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Communication issues cited in Krier evaluation; student to be charged

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Tim Krier’s 2017–18 evaluation, written by Superintendent Mario Basora and signed at the end of June, says that “the need for better judgment in decision-making and communicating vital information to the superintendent” had been noted the year before and was “once again a central concern and challenge” for the principal.

A redacted copy of the evaluation, which includes a response from Krier, was obtained by the News through a public records request.

The unredacted parts of the evaluation do not address the student sexual misconduct investigation. But a long redacted passage concludes with the sentence: “An investigation into the matter is still ongoing. Once the investigation concludes, we will review the matter further and take appropriate actions.”

The nature of “the matter” referenced, however, remains unspecified in the redacted document.

The next paragraph continues: “This incident is particularly frustrating because [several redacted words] may have been avoided had Dr. Krier heeded the important recommendations from previous evaluations about communicating critically important information with his supervisor. Instead he chose to intentionally withhold the information from the superintendent.”

In his response, Krier notes a number of areas of accomplishment and growth achieved at the middle and high schools during the 2017–18 school year.

He also more directly addresses the health and safety climate, including sexual health and safety, on the high/middle school campus.

“I previously submitted a list of performance evidence and artifacts … that exhibits an effective climate of safety and productivity — with highlights ranging from our 2nd annual schoolwide ‘Day of Empowerment’ addressing critical and frequently underrecognized teen health and wellness issues with community partners/experts; to sustained age-appropriate sexual health and wellness curriculum in all grades each year informed by Planned Parenthood; to adding new practices that underscore a culturally-competent teaching and learning environment.”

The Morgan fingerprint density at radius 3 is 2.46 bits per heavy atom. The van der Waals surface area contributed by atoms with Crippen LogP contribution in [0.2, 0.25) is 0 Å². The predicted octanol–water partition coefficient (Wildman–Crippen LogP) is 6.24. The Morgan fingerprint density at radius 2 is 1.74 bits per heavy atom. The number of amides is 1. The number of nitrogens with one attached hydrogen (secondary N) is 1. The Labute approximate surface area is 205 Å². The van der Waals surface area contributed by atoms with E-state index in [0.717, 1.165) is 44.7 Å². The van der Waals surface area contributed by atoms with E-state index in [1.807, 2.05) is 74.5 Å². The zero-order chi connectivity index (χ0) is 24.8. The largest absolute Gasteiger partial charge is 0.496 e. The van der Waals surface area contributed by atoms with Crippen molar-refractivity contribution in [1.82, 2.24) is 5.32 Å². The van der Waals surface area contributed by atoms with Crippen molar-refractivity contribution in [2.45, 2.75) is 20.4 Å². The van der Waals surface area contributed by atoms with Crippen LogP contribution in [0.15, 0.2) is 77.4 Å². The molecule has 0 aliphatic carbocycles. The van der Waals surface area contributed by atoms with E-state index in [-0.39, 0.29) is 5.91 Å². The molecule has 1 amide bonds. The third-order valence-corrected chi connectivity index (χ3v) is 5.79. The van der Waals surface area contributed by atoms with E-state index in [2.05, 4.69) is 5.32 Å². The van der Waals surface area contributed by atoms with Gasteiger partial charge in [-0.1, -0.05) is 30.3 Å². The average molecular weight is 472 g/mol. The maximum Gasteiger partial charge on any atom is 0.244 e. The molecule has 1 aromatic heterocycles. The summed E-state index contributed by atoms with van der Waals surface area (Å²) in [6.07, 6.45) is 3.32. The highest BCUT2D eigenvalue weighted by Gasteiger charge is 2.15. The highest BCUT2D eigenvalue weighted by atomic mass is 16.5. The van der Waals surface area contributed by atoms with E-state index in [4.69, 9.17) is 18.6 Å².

A redacted passage follows, and concludes with the sentence: “At no time did I fail to comply with my mandatory reporting duties or, more specifically, any Board policies.”

Contacted by online messaging Friday afternoon following the release of his statement, Krier wrote in reply: “The statement through my attorney, Jon Paul Rion, is the only statement I am making at this time.”

The News will continue to update this story as information becomes available.

Meanwhile, the student at the center of allegations of sexual misconduct at YSHS, who was investigated by local police most recently in March, will soon be charged.

YSPD pursued a legal investigation into the March allegations, and the case was turned over to the Greene County Prosecutor’s Office, Juvenile Division in July.

According to the division’s Nicole Burke on Tuesday, charges “are in the process of being filed” against a male subject.

The youth, whom she declined to name or identify by age, “will be charged with one count of attempted felonious assault.”

Previously, on Friday, Sept. 7, YSHS/McKinney School Principal Tim Krier released the following statement in response to the Yellow Springs School Board’s acceptance of his resignation at a special meeting the night before. The letter was forwarded from his attorney, Jon Paul Rion of the law offices of Rion, Rion & Rion of Dayton:

“For the last eight years I have had the opportunity to serve the students and community of Yellow Springs as Principal of Yellow Springs High and McKinney Middle Schools, and I am grateful for the professional and personal development that my work here has afforded me. I could not be more proud of the work accomplished by our team of student-centered teachers and staff. Collectively, they are simply the finest group of adults with whom I have ever had the pleasure to work.

Due to recent personal circumstances, however, I have decided to tender my resignation. I am pleased that I was able to work out an amicable conclusion to my contract with the Board of Education, and I wish Yellow Springs Schools well on their important journey developing a world-class education for the students and families of Yellow Springs. I have little doubt that the district administrators, school board, and community will continue their success reaching ever higher.”

At a special meeting of the Yellow Springs School Board on Thursday, Sept. 6, the board voted 4–0 to accept the resignation of Krier. They also approved a separation agreement with Krier, who has been on paid leave since March.

According to the agreement, Krier’s resignation will be effective next spring, on April 22, 2019. He will remain on paid administrative leave until that time, and may be required to provide some work for the district. Krier, who reportedly has moved out of the district, currently receives a salary of $108,078.93, the News has reported. The district would not continue to pay his salary if he got another education job, the agreement states.

Krier has not been on the high/middle school campus since March 7, the same day police were called to the school on allegations of sexual misconduct between students. He went on paid medical leave effective March 14 through the remainder of the administrative school year, June 25. The final year of Krier’s three-year contract began Aug 1, at which time the district placed him on paid administrative leave.

See the Sept. 13 print edition of the News for the full story.

Read more on the recent board action and a Sept. 7 statement from Basora here:


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